“Consistent with the new FDA regulations, TTB will continue to consider “gluten-free” label claims for alcohol beverages that are made from gluten-containing grains to be misleading to consumers who are seeking to avoid the consumption of gluten for health reasons. However, products made from gluten-containing grains may be labeled with a statement that the product was “Processed,” “Treated,” or “Crafted” to remove gluten, if that claim is made together with a qualifying statement that warns the consumer that the gluten content of the product cannot be determined and that the product may contain gluten.”
The neighborhood butcher shop is coming back, and that’s good news for the Greater Cleveland GF Community. Smaller shops mean you can ask where meat comes from, what exactly is in the meat, and in some cases, if the animals have been raised humanely.
Saucisson (prepared at the Cleveland Culinary Launch Kitchen) sells their sausages and pork at Farmers Markets.
The Butcher & the Brewer (find them on Facebook) is a butcher shop, brewery and restaurant, now open on E. 4th St.
The Sausage Shoppe in Old Brooklyn knows gluten free. Look for the Meat & Curing Co. to open soon near the West Side Market, headed by Adam Lambert formerly of Bar Cento.
Can you take gluten free food on an airplane in your carry on bag?
Jane Anderson from celiacdisease.about.com did a great job summarizing GF airplane travel:
The TSA should allow any form of solid food, although it will have to go through x-ray. Gluten-free items such as cookies, brownies, pretzels, chips, crackers and dry cereal, chicken, roast beef, ham, as well as fruit & GF bread should be allowed through security.
If it is liquid or gel-like (i.e. a dip, a spread, a dressing or even gel packs) it is more of a problem. These things aren’t banned, but only 3 oz. of each is allowed and must fit in 1 quart sized zip lock bag along with your toothpaste, shampoo, etc. Read more from celiacdisease.about.com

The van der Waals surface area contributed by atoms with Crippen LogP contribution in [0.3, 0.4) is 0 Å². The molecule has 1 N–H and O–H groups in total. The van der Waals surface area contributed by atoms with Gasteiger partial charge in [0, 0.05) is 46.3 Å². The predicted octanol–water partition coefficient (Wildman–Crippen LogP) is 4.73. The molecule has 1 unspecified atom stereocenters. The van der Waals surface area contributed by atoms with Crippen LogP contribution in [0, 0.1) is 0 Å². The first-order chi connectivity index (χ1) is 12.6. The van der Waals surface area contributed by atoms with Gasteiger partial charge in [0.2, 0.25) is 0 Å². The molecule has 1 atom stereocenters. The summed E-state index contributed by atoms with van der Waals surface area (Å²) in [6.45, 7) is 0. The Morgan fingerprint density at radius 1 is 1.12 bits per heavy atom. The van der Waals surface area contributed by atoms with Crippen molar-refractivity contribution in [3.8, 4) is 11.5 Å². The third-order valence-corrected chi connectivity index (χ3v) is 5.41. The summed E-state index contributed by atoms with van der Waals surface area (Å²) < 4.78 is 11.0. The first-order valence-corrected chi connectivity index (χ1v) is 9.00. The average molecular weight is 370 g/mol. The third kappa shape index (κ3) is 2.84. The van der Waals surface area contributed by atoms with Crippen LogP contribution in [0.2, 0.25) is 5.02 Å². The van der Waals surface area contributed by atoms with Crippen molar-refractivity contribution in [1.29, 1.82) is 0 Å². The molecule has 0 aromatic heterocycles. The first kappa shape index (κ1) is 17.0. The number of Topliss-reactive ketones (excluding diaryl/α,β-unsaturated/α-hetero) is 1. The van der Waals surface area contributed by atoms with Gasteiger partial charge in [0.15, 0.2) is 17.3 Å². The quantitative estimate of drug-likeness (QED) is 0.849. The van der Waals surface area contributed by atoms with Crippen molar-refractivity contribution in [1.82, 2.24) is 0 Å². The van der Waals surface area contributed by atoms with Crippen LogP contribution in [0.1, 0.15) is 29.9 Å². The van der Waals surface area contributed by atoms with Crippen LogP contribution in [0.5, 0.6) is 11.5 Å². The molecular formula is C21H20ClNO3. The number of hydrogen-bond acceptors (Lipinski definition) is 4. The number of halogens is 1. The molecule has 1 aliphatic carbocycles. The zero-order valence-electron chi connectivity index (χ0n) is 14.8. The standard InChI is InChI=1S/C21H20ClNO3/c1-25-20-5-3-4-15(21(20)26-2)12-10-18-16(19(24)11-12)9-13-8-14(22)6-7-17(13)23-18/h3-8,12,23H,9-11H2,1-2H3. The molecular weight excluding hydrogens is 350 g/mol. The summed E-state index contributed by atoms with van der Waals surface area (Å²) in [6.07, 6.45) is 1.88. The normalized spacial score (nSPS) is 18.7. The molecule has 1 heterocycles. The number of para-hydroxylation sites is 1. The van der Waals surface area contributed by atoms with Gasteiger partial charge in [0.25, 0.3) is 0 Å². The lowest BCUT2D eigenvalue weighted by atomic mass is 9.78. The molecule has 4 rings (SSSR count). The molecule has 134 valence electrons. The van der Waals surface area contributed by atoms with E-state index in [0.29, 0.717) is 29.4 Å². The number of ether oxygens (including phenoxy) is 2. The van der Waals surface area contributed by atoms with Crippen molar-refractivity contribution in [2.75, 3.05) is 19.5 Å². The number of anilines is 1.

…And Some Mainstream Companies are Adding GF versions!
1) Walmart has a line of gluten free products from their Great Value line.
2) The Fresh Market chain also has their own line of GF products. In Shaker Hts., there is one at 20233 Van Aken Blvd.
3) Meijer has its own GF pasta
4) Giant Eagle has its own GF version of Corn Chex
5) Aldi’s has increased their gluten free offerings and are actively advertising them.
6) Freschetta brand now has 2 certified GF pizzas: Four Cheese Medley, and Pepperoni, both are thin crust and were spotted at Kroger’s for $9.99.
7) Breton Crackers now has 2 GF flavors: Original with Flax and Herb and Garlic, certified GF.
If you spot any other stores doing the same, please reply and let our members know. Tell us which ones you like and which ones to skip. We’d love to hear from you!
Chex Gluten Free Oatmeal is available at Marc’s – 2/$5.
The packaging is labeled “gluten free” but the ingredient listing just says “whole grain oats”.
So, I was unsure whether pure gluten free oats were used in this product.
A statement on the company’s facebook page is reassuring: